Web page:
Spice is a term which is mostly listen in each Indian household where no food is complete without them. India is a country which is well known globally for its spices where it is been so intertwined with Indian history and the culture of spices which is spread globally. They are used in different forms like whole, chopped, ground, roasted, sautéed, fried or topping. It is full of aroma, which enhances the taste of the dish and it is a secret of each Indian cuisine which makes it rich and full of flavours. According to a study it is noted that India is a country which produces two million tonnes of spices every year. It is one of the top world spice exporters all over the world.
History Of Indian Spices
The history of spices in India dates back thousands of years. Herbs and spices have been used by Indian tribes for almost as long as the “human civilization of spices. The Rig Veda (about 6000 BC) and Yajurveda, Samaveda, and Atharveda provide the first written record of spices in India. During the Vedic period, information was mostly passed down orally from generation to generation via hymns. Several spices are mentioned in the Rig Veda, and the Yajur Veda also makes mention of black pepper.
In 1498, Vasco da Gama voyaged to India via the southernmost tip of Africa, driven by a desire to plot a direct route to a land where spices were plentiful and cheap. His arrival on India’s Malabar Coast, the centre of the spice trade, marked the start of direct trading between Europe and South East Asia. Conquering tribes ranging from the Assyrians and Babylonians to the Arabians, Romans, Egyptians, Chinese, British, and Portuguese invaded India with the same purpose: to profit from the vast natural resources and origin of spices.
When we talk about spices India is the country which we remember first. Regional spices have been utilized in India for millennia, both in cuisine and in traditions like Ayurvedic healing. This age-old technique, the world’s oldest type of medicine, is being practised today in many parts of the Indian subcontinent. Spices are utilized when herbs are burned, pastes are applied, or smells are employed to improve, change, or otherwise impact a patient receiving Ayurvedic treatment.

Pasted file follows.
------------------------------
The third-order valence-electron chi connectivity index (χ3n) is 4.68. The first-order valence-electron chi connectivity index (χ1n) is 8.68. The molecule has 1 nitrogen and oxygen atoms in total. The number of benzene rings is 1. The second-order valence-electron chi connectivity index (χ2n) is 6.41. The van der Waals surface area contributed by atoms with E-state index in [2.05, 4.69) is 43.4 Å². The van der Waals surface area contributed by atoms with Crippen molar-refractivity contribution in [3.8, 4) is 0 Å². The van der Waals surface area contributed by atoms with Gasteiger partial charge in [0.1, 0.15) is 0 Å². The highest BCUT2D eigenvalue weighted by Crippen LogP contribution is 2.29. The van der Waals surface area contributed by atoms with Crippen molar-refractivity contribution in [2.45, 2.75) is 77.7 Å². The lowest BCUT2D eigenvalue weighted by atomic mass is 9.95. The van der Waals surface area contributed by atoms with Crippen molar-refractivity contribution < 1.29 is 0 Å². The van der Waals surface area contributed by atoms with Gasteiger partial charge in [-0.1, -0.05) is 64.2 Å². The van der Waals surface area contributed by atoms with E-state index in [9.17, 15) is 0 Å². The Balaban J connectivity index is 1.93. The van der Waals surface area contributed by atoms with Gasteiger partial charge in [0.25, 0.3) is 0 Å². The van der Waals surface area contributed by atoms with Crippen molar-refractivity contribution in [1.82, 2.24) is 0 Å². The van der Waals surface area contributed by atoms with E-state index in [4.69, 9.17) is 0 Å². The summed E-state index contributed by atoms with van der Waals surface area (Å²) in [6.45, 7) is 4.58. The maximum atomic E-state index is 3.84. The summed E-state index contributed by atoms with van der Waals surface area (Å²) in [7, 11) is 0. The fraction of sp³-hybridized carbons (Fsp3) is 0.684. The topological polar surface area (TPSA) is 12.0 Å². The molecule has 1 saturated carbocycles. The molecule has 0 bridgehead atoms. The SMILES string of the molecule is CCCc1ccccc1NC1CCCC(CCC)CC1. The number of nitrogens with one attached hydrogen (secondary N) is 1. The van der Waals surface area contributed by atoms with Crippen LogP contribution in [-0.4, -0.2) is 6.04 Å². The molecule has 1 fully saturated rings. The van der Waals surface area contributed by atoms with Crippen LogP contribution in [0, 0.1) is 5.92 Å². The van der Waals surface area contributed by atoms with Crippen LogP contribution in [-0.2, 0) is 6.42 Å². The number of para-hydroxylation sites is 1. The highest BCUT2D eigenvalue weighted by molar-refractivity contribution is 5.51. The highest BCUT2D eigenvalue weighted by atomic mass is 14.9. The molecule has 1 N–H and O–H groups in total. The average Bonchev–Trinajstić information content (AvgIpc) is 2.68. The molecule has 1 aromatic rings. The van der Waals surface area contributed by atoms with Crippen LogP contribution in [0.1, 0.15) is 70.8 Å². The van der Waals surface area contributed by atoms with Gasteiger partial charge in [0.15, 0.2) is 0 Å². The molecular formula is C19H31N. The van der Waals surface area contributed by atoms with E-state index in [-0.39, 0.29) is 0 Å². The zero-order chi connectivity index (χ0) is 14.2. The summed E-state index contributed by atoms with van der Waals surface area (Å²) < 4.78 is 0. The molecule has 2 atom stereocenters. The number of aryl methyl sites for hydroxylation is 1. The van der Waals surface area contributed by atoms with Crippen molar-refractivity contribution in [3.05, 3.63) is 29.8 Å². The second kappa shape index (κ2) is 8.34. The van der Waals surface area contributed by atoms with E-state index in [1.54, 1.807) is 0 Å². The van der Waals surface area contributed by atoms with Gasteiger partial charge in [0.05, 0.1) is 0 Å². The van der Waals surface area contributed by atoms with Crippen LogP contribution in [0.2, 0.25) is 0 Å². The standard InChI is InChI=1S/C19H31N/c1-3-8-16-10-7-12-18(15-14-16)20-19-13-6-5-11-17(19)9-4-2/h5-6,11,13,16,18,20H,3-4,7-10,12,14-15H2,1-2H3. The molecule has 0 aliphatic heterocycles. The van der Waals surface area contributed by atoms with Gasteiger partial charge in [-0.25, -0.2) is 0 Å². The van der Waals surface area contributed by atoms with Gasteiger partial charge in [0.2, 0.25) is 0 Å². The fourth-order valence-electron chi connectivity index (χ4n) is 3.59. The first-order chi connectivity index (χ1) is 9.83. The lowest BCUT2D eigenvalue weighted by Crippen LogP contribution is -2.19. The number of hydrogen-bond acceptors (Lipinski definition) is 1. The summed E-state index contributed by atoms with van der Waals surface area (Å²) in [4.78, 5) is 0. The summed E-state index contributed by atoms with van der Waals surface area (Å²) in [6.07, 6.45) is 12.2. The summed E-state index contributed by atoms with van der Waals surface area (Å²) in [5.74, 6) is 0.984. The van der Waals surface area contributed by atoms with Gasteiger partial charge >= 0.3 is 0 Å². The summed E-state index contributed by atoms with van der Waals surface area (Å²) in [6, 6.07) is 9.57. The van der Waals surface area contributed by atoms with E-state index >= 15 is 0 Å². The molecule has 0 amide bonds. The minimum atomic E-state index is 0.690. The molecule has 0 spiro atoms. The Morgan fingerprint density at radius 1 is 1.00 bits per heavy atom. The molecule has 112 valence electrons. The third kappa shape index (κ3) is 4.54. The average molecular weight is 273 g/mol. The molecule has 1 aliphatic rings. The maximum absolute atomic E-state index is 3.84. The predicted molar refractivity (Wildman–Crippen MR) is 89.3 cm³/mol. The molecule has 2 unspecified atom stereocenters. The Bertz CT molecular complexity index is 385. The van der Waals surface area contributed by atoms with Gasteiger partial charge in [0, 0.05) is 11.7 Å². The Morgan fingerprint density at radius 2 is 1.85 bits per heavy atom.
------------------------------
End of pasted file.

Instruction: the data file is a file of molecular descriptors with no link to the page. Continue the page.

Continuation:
Read More: Essential Indian Spices
Why Are Spices Only Grown In India?
India is a country which usually grows a variety of spices and export all over the world and it is largely based on her physical attributes. The environment is perfect for growing spices – high humidity and a range of climatic conditions produce ideal conditions for cultivating a wide variety of spice crops. Turmeric, cinnamon, black pepper, clove, coriander and red chilli, to name just a few. Many of these are native to the subcontinent, but others have arrived from elsewhere in the world.
Spices such as ginger, turmeric, and fenugreek have been used for medicinal purposes for thousands of years, even earning mention in ancient Vedic scriptures. Ginger prevents dyspepsia; turmeric is deemed to cure stomach ulcers; pepper acts as an antihistamine. Spices have also traditionally been used in food preservation – it has long been known that spice slows down the growth of bacteria. Some spices such as cloves, fennels and cardamom are used as mouth refreshing agents, often dished out in restaurants after a meal to aid digestion and prevent heartburn.
These species are used to flavour much Indian food which is luxurious and daily staples. These spices steadily made their way throughout the continent as travellers travelled through the area. Where invaders and rulers have long sought India’s golden mine of spices, from Genghis Khan of the Mongol Empire to the many rulers of the British Empire. Because of this increased interest in Indian spices, India eventually became the global hub for what became known as the Spice Trade. The globe couldn’t get enough of India’s tastes, from cumin to coriander, saffron to sage, black pepper to black mustard seeds.